PARIS - As France’s president-elect Francois Hollande prepares to form a new government, many environmentalists are calling for the appointment of an ecology minister with real power who can deliver on promises to reduce the use of nuclear power as well as cut carbon emissions.
"We want a strong minister - one that will have energy as part of his portfolio," said Marc Mossalgue, a spokesman for Climate Action Network France (RAC-F), which groups non-governmental organisations concerned with climate change and environmental protection.
Mossalgue told IPS in an interview that NGOs want to see a "clear mandate" so that the ecology minister won’t be overshadowed by his counterparts in the industry and economy sectors.
"The challenges demand … that the future minister also be able to address housing, transportation and energy issues to be effective." Mossalgue said ahead of Hollande’s inauguration on Tuesday.
The former ecology minister, Nathalie Kosciusko-Morizet, had limited authority in the administration of president Nicolas Sarkozy, who Hollande defeated in runoff elections on May 6. Decisions on energy then were largely in the realm of the Industry Ministry, which often had the final say, according to political observers.
"Kosciusko-Morizet was never able to live up to her own convictions. She chose the wrong side, and too bad for her," said Joël Vormus, energy and environment project manager for the Comité de Liaison Energies Renouvelables (CLER), a non-governmental network of more than 200 professionals throughout France.
"The first promise we want to see Hollande keep is the holding of a public debate on the future of energy policies in France," he told IPS. "It was never subjected to public debate and all NGOs are waiting for this to happen."
Hollande, a socialist, says he will close France’s oldest nuclear plant, the two-reactor, 35-year-old plant at Fessenheim in north-eastern France; but that wouldn’t be until the end of his first term in 2017.
He also proposes to cut the amount of electricity generated from nuclear power in France to 50 percent from the current 75 percent, by 2030. This would mean closing half of the country’s 58 reactors.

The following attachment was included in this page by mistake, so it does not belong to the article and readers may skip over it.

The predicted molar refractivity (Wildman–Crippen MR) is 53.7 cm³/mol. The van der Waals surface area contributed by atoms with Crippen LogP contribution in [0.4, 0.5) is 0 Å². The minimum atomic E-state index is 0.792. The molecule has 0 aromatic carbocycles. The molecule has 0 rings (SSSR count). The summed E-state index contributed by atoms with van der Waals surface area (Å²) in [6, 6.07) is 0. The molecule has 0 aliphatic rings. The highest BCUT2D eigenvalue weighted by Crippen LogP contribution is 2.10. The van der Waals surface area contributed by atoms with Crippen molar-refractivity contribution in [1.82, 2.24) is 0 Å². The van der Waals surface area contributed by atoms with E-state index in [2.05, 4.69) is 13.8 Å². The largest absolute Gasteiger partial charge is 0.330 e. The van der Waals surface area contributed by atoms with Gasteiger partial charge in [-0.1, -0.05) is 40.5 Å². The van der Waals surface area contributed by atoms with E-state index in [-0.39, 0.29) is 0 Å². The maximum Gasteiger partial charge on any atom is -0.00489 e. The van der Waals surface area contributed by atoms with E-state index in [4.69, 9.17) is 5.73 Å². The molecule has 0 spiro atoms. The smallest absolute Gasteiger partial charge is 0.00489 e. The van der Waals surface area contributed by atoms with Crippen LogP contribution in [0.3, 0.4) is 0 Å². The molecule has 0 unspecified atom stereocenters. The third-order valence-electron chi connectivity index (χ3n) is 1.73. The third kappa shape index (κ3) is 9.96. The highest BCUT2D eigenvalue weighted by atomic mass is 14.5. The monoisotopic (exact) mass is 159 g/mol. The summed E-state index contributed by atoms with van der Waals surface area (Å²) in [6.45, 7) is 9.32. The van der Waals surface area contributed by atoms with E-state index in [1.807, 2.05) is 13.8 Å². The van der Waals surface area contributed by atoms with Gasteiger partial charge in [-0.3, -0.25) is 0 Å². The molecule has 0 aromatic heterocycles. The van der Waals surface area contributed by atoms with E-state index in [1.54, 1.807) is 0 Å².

Alongside these goals, Hollande has also said he wants to cut carbon emissions by 30 percent by 2020, which would be 10 percent higher than the European agreed objective.
"This is an ambitious goal, but it’s not unrealistic," Vormus told IPS.
Other energy experts do not expect much to change in the short-term, however, because of the huge costs involved in moving to renewables and the spectre of higher electricity bills for consumers amid the present economic crisis.
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"Over the next five years we wouldn’t expect to see very much change," says Dr. Roy Cameron, head of the nuclear development division in the Nuclear Energy Agency of the Organisation for Economic Cooperation and Development (OECD).
"Nuclear will continue to be a very significant contributor in the energy mix," he told IPS. "In terms of basic issues of the interaction of nuclear and renewables, countries like France have to work out how capable they are of dealing with the increased costs that will come from any move to renewables and whether they are ready to impose hikes in electricity prices as is happening in Germany, for instance."
The French Electricity Union (UFE) released a report last November saying that cutting nuclear energy use to 50 percent would necessitate an extra 60 billion euros in investments to meet projected electricity demand, and would increase carbon emissions by around 30 percent and cause electricity prices to rise by some 50 percent.
NGOs measure the monetary costs against the "grave and irreversible consequences for man and the environment" that could come from one accident at a nuclear plant, to use the words of Kosciusko-Morizet following the Fukushima disaster in Japan last year.
"That’s obviously an argument that can be made, but the accident in the world that’s killed the most people has been a dam collapse and not a nuclear plant," said Cameron, referring to a 1975 dam burst in China in which an estimated 30,000 people perished and thousands more died in resulting epidemics.
"On any comparative basis … the health impacts are always much lower in nuclear than in other technologies," he added. "That’s without dismissing the real costs related to relocation, loss of income or other issues in a nuclear accident."
Cameron said that OECD studies have shown that governments and consumers are most concerned about "security of supply" when it comes to providing energy.
"Citizens are not happy if they turn on the light and it doesn’t come on or if they put on the shower and it’s cold water," he told IPS. "Security of supply is often the issue we’ve found in our studies that motivates governments more. Climate change policy is secondary to security of supply."
He said that the new French government will have to decide how much it can "take on board a climate change goal without affecting security of supply while ensuring affordability."
Even if Fessenheim does close, Hollande has already agreed to the completion of a controversial third- generation reactor being built at the Flamanville Nuclear Power Plant in northwestern France, and he hasn’t indicated where he stands on the construction of another reactor at Penly.
The Flamanville 3 EPR (European Pressurised Reactor) will have greater power-generating capacity than Fessenheim, which means the country’s nuclear status quo will be kept for some time, analysts say.
"The number of reactors will stay the same for now," says Pierre Terzian, editor and publisher of Petrostrategies, an international energy newsletter. "But Hollande will definitely invest more in renewables, probably encourage energy efficiency and probably not authorise the building of new nuclear plants."